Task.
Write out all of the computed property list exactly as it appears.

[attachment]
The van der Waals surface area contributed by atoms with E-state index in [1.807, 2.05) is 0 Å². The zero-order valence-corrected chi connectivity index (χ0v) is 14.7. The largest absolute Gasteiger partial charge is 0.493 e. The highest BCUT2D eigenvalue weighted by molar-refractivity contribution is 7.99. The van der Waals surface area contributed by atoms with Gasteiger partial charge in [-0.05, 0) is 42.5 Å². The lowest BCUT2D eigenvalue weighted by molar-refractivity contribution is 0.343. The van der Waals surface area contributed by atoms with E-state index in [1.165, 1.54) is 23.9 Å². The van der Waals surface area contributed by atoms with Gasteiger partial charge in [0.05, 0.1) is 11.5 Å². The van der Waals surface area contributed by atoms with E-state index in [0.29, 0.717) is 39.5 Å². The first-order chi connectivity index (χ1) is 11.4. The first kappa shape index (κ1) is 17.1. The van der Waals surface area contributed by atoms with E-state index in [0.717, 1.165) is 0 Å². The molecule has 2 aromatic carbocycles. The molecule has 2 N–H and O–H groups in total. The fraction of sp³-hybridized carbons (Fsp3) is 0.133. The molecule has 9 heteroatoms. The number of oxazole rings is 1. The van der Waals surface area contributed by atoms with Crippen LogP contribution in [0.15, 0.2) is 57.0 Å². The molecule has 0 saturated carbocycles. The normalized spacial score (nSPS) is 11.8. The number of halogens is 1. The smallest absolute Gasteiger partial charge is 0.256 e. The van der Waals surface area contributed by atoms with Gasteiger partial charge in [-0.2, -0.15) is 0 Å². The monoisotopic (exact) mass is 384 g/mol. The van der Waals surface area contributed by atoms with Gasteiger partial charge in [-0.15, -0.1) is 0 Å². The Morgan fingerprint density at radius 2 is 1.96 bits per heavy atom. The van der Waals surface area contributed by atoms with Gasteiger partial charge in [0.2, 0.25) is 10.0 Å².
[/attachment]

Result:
The van der Waals surface area contributed by atoms with E-state index in [1.807, 2.05) is 0 Å². The zero-order valence-corrected chi connectivity index (χ0v) is 14.7. The largest absolute Gasteiger partial charge is 0.493 e. The highest BCUT2D eigenvalue weighted by molar-refractivity contribution is 7.99. The van der Waals surface area contributed by atoms with Gasteiger partial charge in [-0.05, 0) is 42.5 Å². The lowest BCUT2D eigenvalue weighted by molar-refractivity contribution is 0.343. The van der Waals surface area contributed by atoms with E-state index in [1.165, 1.54) is 23.9 Å². The van der Waals surface area contributed by atoms with Gasteiger partial charge in [0.05, 0.1) is 11.5 Å². The van der Waals surface area contributed by atoms with E-state index in [0.29, 0.717) is 39.5 Å². The first-order chi connectivity index (χ1) is 11.4. The first kappa shape index (κ1) is 17.1. The van der Waals surface area contributed by atoms with E-state index in [0.717, 1.165) is 0 Å². The molecule has 2 aromatic carbocycles. The molecule has 2 N–H and O–H groups in total. The fraction of sp³-hybridized carbons (Fsp3) is 0.133. The molecule has 9 heteroatoms. The number of oxazole rings is 1. The van der Waals surface area contributed by atoms with Crippen LogP contribution in [0.15, 0.2) is 57.0 Å². The molecule has 0 saturated carbocycles. The normalized spacial score (nSPS) is 11.8. The number of halogens is 1. The smallest absolute Gasteiger partial charge is 0.256 e. The van der Waals surface area contributed by atoms with Gasteiger partial charge in [-0.2, -0.15) is 0 Å². The monoisotopic (exact) mass is 384 g/mol. The van der Waals surface area contributed by atoms with Gasteiger partial charge in [-0.15, -0.1) is 0 Å². The Morgan fingerprint density at radius 2 is 1.96 bits per heavy atom. The van der Waals surface area contributed by atoms with Gasteiger partial charge in [0.2, 0.25) is 10.0 Å².